Why buy this $1 Cook Islands 2020 1 oz Silver High Relief Lost States of America Proof State of Jacinto?
Santa Anna is one of history’s most brutal generals. He sought not just to inflict devastation on his enemies, but to force any potential enemy to think twice about crossing him. He led Mexican forces in their victory at the Alamo, but less than two months after his victory, his army was destroyed in the Battle of San Jacinto, which lasted just 18 minutes. In 1860, there was a proposal to split the northeastern part of Texas into a state called Jacinto. This coin features that state that never was.
- This coin was struck from 1 oz of .999 fine silver.
- This piece is a product of Germany’s Mayer Mint.
- This piece is $1 legal tender in the Cook Islands.
- This piece is part of a mintage of 25,000 pieces.
- The coin pays homage to the State of Jacinto.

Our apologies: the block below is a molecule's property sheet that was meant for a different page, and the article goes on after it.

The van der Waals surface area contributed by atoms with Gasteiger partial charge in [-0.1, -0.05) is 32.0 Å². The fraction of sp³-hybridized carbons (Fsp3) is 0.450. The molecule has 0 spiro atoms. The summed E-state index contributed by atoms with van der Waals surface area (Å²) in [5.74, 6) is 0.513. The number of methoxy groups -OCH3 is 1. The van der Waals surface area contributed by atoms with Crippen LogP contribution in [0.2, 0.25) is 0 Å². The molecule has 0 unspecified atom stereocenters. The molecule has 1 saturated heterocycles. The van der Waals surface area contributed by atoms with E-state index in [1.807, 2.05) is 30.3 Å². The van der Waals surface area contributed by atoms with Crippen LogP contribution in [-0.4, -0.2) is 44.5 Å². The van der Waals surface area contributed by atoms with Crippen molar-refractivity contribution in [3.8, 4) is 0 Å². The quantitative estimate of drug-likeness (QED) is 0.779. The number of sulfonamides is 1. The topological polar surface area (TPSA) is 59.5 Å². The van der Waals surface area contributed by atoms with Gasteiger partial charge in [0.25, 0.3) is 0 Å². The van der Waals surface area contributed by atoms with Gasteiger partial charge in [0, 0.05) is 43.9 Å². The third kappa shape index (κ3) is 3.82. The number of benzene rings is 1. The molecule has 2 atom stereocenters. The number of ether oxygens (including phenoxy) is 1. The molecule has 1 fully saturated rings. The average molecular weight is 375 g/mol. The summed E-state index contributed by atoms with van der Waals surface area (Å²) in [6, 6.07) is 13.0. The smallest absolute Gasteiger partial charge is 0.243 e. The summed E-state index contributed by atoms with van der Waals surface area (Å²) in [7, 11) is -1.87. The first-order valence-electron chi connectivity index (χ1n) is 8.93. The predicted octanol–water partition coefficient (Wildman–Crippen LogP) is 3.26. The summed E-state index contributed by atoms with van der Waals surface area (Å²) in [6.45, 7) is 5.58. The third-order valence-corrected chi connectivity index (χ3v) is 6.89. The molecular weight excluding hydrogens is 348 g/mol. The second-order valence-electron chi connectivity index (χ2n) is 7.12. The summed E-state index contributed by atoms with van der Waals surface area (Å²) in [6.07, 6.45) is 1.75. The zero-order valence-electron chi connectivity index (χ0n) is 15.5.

- This is the third of four coins in the Lost States of America Series.
- This piece was struck in high relief.
- This piece comes in a protective pouch and will arrive in GEM Proof condition.
Striking Battle of San Jacinto Design by Joel Iskowitz
Obverse: The obverse, like the reverse, was designed by internationally renowned artist Joel Iskowitz. Iskowitz was a member of the United States Mint’s Artistic Infusion Program (AIP), and is responsible for iconic designs in both the State Quarters and America the Beautiful series. The obverse features an image of Texan troops at the Battle of San Jacinto. “E PLURIBUS UNUM” is inscribed just above them, while the name of the series, “LOST STATES OF AMERICA,” is inscribed in the rim frame. At the bottom of this face is a circle that bears a portrait of Queen Elizabeth II that was designed by Ian Rank-Broadley. Encircling the effigy are the monarch’s name, “ELIZABETH II,” the coin’s face value, “1 DOLLAR,” the issuing country’s name, “COOK ISLANDS,” and the date, “2020.”
Reverse: The reverse features a portrait of San Houston. The beloved leader of the Texian troops at the Battle of San Jacinto looks directly into the eyes of the holder. His name, “SAM HOUSTON,” is inscribed on this face, as are the name of the state, “STATE OF JACINTO,” and the year in which its establishment was initially proposed, “1860.”